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Cancer in the Spa
By: Morag Currin
Posted: May 26, 2010, from the June 2010 issue of Skin Inc. magazine.
Editor’s note: Before offering new or specialized services, spa professionals must undergo the proper training. Also, make sure clients living with cancer consult with their physicians before receiving any spa services.
With cancer statistics on the rise, there is a very good chance that a person living with cancer—or a cancer survivor, caregiver or family member—will seek out solace in a spa. Because of this, spa professionals should consider becoming educated about how to work with patients living with, or dealing with, cancer.
Although the focus of oncology esthetics is primarily on people living with cancer, it is important to understand that at times, these clients may have additional complications beyond the disease itself. They also may experience health issues or disabilities, including the effects that can occur by ingesting a cocktail of medications.
Personalizing spa treatments during each appointment is the key to a successful outcome. For clients, knowing that their chosen esthetician is qualified and trained to deal with their disease reassures them that they will be in the best hands. In some ways, clients with cancer are a forgotten population and offering services for them could result in a point of difference for your spa. Also, caregivers, family members and friends may be potential spa-goers, and many need emotional support in their lives, as well. Attracting new clients by offering oncology-based services can assure them that safe treatments can be enjoyed for people living with cancer. See Specialized Cancer Services for more information about what types of treatments can and can’t be offered to this unique clientele.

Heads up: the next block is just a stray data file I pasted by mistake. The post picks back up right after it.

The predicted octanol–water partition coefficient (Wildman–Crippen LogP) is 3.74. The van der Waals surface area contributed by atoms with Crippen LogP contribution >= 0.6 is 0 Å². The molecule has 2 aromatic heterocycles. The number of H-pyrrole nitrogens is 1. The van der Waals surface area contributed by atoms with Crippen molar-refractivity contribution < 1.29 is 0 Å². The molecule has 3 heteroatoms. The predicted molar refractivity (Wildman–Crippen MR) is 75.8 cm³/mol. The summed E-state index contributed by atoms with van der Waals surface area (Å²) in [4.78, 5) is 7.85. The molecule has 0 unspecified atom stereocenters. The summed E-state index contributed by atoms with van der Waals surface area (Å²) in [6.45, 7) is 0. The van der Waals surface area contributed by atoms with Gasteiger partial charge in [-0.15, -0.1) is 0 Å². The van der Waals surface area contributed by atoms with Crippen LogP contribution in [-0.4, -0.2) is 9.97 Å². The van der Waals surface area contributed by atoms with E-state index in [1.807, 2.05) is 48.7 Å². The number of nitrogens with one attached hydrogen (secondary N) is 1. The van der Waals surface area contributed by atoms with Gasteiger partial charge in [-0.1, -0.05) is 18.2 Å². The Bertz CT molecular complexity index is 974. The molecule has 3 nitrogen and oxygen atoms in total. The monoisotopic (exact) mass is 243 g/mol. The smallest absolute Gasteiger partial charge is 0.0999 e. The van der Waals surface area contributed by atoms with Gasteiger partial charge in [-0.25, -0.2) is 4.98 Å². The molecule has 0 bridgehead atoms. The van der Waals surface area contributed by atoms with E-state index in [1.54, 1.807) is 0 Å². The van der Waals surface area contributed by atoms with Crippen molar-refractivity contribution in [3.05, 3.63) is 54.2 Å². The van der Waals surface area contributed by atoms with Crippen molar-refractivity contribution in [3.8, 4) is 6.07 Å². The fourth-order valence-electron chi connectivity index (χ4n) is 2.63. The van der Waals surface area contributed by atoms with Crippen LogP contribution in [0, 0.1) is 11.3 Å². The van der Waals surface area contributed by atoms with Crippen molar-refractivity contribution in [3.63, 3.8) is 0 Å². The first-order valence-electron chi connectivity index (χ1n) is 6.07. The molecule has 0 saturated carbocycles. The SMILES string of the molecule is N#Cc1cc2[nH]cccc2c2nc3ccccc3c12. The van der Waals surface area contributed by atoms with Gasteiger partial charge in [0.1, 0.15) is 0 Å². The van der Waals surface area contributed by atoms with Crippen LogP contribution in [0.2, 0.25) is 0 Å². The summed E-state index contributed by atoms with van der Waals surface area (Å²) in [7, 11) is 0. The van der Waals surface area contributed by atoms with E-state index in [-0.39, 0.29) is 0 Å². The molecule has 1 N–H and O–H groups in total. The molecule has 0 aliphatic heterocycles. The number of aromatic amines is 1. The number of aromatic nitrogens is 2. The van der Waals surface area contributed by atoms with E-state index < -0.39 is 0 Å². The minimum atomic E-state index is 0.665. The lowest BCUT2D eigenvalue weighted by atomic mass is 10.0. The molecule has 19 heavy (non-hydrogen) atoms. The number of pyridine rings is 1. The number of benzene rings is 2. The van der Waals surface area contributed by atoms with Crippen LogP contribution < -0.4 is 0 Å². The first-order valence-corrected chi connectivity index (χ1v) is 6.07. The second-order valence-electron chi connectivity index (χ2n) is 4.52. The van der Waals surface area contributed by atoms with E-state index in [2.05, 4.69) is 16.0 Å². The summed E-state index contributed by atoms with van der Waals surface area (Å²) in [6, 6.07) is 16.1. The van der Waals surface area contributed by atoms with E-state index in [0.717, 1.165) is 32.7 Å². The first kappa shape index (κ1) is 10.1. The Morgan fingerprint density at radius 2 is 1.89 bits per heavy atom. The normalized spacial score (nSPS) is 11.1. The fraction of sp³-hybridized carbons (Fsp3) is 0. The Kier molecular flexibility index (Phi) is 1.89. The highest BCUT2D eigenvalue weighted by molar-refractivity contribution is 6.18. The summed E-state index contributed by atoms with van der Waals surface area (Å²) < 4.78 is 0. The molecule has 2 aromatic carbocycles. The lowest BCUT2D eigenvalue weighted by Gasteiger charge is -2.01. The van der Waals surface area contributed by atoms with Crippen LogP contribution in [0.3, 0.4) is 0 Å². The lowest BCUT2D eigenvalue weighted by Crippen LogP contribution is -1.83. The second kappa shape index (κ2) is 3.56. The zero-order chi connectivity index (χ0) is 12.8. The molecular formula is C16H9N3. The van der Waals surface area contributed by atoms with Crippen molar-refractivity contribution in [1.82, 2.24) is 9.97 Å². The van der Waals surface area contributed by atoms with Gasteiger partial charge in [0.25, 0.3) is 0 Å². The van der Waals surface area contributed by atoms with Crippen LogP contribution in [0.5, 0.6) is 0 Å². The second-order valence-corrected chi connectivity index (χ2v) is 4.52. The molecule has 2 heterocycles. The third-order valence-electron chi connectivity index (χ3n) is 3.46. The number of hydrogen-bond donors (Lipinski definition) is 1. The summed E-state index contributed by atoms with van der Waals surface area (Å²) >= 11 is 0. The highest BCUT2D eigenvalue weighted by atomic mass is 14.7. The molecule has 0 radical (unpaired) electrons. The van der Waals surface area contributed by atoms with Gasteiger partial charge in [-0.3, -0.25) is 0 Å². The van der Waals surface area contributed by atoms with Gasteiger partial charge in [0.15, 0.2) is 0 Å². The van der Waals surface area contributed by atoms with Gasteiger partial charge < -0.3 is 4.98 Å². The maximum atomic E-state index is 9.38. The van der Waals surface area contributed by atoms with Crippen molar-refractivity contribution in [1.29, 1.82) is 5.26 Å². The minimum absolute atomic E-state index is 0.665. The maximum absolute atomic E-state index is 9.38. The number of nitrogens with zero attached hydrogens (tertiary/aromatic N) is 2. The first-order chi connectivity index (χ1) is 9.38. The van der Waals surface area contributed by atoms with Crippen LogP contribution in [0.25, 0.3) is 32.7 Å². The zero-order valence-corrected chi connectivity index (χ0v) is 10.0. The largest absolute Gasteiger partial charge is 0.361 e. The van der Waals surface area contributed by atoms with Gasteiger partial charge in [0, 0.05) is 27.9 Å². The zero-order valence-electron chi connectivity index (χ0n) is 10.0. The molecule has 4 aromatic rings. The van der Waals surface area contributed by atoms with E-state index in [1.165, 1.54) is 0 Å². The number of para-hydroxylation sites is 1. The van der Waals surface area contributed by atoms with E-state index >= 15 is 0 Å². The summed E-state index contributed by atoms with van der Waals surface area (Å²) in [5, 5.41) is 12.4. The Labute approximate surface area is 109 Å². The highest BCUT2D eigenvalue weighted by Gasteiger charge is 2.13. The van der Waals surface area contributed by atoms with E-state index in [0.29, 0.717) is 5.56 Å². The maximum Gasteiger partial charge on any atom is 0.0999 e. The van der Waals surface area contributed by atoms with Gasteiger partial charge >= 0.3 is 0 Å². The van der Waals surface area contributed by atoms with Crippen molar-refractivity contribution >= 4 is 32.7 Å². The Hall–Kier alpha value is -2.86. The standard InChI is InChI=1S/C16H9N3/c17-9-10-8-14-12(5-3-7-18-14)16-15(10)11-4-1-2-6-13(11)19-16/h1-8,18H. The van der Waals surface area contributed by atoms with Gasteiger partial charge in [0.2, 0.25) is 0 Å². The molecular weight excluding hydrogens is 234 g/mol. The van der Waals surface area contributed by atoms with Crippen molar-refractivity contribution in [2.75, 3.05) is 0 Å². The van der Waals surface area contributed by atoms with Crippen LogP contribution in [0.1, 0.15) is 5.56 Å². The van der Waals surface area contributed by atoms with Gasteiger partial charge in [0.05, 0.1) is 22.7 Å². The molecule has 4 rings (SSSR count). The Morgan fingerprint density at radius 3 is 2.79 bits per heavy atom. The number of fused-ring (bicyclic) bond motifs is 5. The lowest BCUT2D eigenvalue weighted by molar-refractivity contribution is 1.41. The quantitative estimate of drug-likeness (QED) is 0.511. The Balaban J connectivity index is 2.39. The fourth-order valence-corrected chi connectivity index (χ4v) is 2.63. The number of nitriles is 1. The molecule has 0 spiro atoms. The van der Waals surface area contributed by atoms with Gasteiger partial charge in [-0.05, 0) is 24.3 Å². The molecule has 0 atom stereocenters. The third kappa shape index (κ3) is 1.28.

Can spa treatments spread cancer?
Cancer spreads while patients are living their lives, walking and doing household chores. There is no evidence to suggest that touch or gentle massage causes metastasis, but there is proof that touch or gentle massage is beneficial on a physical, emotional and spiritual level for people living with cancer.1, 2, 3 Research and anecdotal evidence has shown gentle massage to positively improve side effects such as nausea, insomnia, pain and anxiety. And for those leading stressful lives, being stress-free even for an hour is great for the psyche. Understanding the circulatory and lymphatic system is also necessary for spa professionals working with clients who have cancer. The removal or radiation of lymph nodes creates a serious concern, so the treatment must be personalized for each client in order to avoid serious repercussions that could result in lymphedema, which is the blockage of the lymph nodes.